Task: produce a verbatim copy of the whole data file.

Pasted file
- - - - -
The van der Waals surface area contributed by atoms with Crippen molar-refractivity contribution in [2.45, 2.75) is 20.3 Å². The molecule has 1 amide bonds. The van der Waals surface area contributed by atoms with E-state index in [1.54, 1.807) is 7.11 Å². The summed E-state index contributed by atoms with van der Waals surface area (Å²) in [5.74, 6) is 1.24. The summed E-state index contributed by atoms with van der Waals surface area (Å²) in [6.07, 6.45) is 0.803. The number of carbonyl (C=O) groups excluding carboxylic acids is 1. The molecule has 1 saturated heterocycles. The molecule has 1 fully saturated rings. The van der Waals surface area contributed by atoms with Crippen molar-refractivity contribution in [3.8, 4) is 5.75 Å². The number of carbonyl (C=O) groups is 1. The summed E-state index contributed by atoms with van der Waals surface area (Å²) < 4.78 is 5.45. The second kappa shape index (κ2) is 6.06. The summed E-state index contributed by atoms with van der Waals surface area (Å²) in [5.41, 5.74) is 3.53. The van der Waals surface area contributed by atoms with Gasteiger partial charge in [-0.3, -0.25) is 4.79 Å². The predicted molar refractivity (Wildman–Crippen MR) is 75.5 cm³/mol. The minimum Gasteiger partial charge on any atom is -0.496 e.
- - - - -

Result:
The van der Waals surface area contributed by atoms with Crippen molar-refractivity contribution in [2.45, 2.75) is 20.3 Å². The molecule has 1 amide bonds. The van der Waals surface area contributed by atoms with E-state index in [1.54, 1.807) is 7.11 Å². The summed E-state index contributed by atoms with van der Waals surface area (Å²) in [5.74, 6) is 1.24. The summed E-state index contributed by atoms with van der Waals surface area (Å²) in [6.07, 6.45) is 0.803. The number of carbonyl (C=O) groups excluding carboxylic acids is 1. The molecule has 1 saturated heterocycles. The molecule has 1 fully saturated rings. The van der Waals surface area contributed by atoms with Crippen molar-refractivity contribution in [3.8, 4) is 5.75 Å². The number of carbonyl (C=O) groups is 1. The summed E-state index contributed by atoms with van der Waals surface area (Å²) < 4.78 is 5.45. The second kappa shape index (κ2) is 6.06. The summed E-state index contributed by atoms with van der Waals surface area (Å²) in [5.41, 5.74) is 3.53. The van der Waals surface area contributed by atoms with Gasteiger partial charge in [-0.3, -0.25) is 4.79 Å². The predicted molar refractivity (Wildman–Crippen MR) is 75.5 cm³/mol. The minimum Gasteiger partial charge on any atom is -0.496 e.